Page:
's Scores

For 129 reviews, this publication has graded:
  • 38% higher than the average critic
  • 5% same as the average critic
  • 57% lower than the average critic
On average, this publication grades 3.9 points lower than other critics. (0-100 point scale)
Average TV Show review score: 61
Highest review score: 100 Louie: Season 5
Lowest review score: 0 Stalker: Season 1
Score distribution:
  1. Positive: 66 out of 66
  2. Mixed: 0 out of 66
  3. Negative: 0 out of 66
66 tv reviews
  1. Smaller tastings of silliness should make for a nice Thursday night alternative this winter.
  2. Davis is such a phenomenal actress that it’s tempting and easy to say that she’s better than the material she’s given here, but hopefully she can elevate the show around to her level. She does so often enough in the premiere that I’m willing to see if she can keep it up.
  3. Empire is a defiantly sudsy bit of escapism, a show that embraces its nighttime soap foundation but does so with enough on-screen talent and off-screen flair to keep it entertaining.... Judged on its own terms, Empire works.
  4. With an engaging lead performance by Matthew MacFadyen, a breakneck pace, and strong production values, this is quality entertainment for those interested in programs like Ripper Street, even if it's not quite smart enough to break out of that niche market.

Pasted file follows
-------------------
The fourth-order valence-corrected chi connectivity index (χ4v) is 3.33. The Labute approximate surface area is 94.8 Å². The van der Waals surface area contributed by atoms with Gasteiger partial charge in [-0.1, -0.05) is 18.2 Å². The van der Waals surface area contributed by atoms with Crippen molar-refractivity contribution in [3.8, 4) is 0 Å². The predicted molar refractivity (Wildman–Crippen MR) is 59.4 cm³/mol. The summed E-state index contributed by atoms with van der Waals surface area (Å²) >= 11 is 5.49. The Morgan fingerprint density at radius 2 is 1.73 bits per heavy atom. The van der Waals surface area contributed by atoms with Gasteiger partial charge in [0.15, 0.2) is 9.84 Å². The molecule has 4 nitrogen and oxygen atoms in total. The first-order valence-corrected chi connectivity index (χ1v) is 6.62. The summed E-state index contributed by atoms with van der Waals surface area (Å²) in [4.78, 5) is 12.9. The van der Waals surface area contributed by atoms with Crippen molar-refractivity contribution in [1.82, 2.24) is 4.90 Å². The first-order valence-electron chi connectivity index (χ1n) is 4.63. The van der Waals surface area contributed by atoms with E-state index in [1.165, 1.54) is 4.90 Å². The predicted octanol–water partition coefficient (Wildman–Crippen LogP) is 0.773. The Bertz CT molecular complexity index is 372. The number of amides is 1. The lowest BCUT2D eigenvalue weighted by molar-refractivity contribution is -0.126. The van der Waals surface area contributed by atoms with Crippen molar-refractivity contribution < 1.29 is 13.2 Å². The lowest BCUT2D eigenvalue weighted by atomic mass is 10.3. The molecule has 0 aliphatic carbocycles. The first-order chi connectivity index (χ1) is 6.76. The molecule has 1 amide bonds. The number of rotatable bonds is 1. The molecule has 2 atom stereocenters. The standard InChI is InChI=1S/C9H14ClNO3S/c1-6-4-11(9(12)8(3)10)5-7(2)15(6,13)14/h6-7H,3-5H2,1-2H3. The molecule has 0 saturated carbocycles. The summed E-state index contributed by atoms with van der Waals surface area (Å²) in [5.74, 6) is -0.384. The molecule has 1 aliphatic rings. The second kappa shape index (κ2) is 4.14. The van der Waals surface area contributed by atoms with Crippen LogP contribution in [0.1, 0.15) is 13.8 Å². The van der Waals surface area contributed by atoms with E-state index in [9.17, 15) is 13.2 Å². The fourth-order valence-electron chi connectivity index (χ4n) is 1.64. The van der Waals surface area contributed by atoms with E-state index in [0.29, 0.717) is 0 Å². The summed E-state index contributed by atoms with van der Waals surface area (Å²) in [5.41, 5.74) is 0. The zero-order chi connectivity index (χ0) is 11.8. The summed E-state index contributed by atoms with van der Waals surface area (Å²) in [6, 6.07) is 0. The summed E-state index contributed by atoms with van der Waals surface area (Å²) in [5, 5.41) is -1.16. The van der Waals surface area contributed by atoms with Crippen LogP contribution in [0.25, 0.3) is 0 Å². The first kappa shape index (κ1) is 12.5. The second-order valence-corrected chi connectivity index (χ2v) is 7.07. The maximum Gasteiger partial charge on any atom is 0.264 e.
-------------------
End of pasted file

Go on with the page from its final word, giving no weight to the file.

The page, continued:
5. The character-based stuff is so strong that the situational stuff feels even more forced. Luckily, the cast and writing gets better as the show goes along, discarding some of the easy set-ups of the first couple episodes.
  6. Every element that doesn’t quite work in The Casual Vacancy is offset by a legitimate reason to check it out, at least until the muddled ending.
  7. Legit is still a work-in-progress. Every joke that works is countered by a few that don’t.
  8. Many of Norma's freak-outs have a black streak of over-the-top humor, and it's in those moments that Farmiga and the show shine. The dramatic material, especially that involving the young cast, still feels slight and unengaging to me.